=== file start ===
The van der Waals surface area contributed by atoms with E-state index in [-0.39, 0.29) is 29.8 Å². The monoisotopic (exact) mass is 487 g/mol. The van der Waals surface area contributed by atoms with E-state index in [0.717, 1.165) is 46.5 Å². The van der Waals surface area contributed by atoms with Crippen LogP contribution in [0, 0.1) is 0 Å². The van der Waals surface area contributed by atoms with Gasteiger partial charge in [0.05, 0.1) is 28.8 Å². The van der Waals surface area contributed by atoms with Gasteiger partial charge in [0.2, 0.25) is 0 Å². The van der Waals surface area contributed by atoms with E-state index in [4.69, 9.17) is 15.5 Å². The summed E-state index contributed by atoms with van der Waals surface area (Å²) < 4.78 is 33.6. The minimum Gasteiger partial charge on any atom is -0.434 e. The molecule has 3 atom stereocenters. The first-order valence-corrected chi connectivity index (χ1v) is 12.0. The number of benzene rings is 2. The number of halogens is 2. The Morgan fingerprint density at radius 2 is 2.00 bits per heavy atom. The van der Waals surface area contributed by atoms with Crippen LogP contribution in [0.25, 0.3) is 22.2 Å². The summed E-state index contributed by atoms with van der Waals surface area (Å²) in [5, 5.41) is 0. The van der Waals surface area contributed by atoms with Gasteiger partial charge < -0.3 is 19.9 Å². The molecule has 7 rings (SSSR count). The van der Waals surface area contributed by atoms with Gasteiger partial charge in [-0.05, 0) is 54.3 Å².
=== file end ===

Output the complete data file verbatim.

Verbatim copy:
The van der Waals surface area contributed by atoms with E-state index in [-0.39, 0.29) is 29.8 Å². The monoisotopic (exact) mass is 487 g/mol. The van der Waals surface area contributed by atoms with E-state index in [0.717, 1.165) is 46.5 Å². The van der Waals surface area contributed by atoms with Crippen LogP contribution in [0, 0.1) is 0 Å². The van der Waals surface area contributed by atoms with Gasteiger partial charge in [0.05, 0.1) is 28.8 Å². The van der Waals surface area contributed by atoms with Gasteiger partial charge in [0.2, 0.25) is 0 Å². The van der Waals surface area contributed by atoms with E-state index in [4.69, 9.17) is 15.5 Å². The summed E-state index contributed by atoms with van der Waals surface area (Å²) < 4.78 is 33.6. The minimum Gasteiger partial charge on any atom is -0.434 e. The molecule has 3 atom stereocenters. The first-order valence-corrected chi connectivity index (χ1v) is 12.0. The number of benzene rings is 2. The number of halogens is 2. The Morgan fingerprint density at radius 2 is 2.00 bits per heavy atom. The van der Waals surface area contributed by atoms with Crippen LogP contribution in [0.25, 0.3) is 22.2 Å². The summed E-state index contributed by atoms with van der Waals surface area (Å²) in [5, 5.41) is 0. The van der Waals surface area contributed by atoms with Gasteiger partial charge < -0.3 is 19.9 Å². The molecule has 7 rings (SSSR count). The van der Waals surface area contributed by atoms with Gasteiger partial charge in [-0.05, 0) is 54.3 Å².